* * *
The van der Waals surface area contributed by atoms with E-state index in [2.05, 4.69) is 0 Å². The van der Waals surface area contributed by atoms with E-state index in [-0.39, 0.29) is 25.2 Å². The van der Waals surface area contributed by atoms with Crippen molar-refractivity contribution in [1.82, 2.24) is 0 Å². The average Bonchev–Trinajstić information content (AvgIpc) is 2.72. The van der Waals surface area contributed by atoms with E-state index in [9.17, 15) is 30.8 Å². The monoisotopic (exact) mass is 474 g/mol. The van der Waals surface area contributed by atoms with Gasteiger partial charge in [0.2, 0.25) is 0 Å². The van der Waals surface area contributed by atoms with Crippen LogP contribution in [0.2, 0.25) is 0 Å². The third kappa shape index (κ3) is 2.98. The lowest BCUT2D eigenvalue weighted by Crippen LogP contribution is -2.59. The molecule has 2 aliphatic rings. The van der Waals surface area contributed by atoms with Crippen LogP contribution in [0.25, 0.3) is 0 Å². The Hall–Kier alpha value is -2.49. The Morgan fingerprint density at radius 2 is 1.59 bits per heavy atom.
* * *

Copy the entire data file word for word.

The van der Waals surface area contributed by atoms with E-state index in [2.05, 4.69) is 0 Å². The van der Waals surface area contributed by atoms with E-state index in [-0.39, 0.29) is 25.2 Å². The van der Waals surface area contributed by atoms with Crippen molar-refractivity contribution in [1.82, 2.24) is 0 Å². The average Bonchev–Trinajstić information content (AvgIpc) is 2.72. The van der Waals surface area contributed by atoms with E-state index in [9.17, 15) is 30.8 Å². The monoisotopic (exact) mass is 474 g/mol. The van der Waals surface area contributed by atoms with Gasteiger partial charge in [0.2, 0.25) is 0 Å². The van der Waals surface area contributed by atoms with Crippen LogP contribution in [0.2, 0.25) is 0 Å². The third kappa shape index (κ3) is 2.98. The lowest BCUT2D eigenvalue weighted by Crippen LogP contribution is -2.59. The molecule has 2 aliphatic rings. The van der Waals surface area contributed by atoms with Crippen LogP contribution in [0.25, 0.3) is 0 Å². The Hall–Kier alpha value is -2.49. The Morgan fingerprint density at radius 2 is 1.59 bits per heavy atom.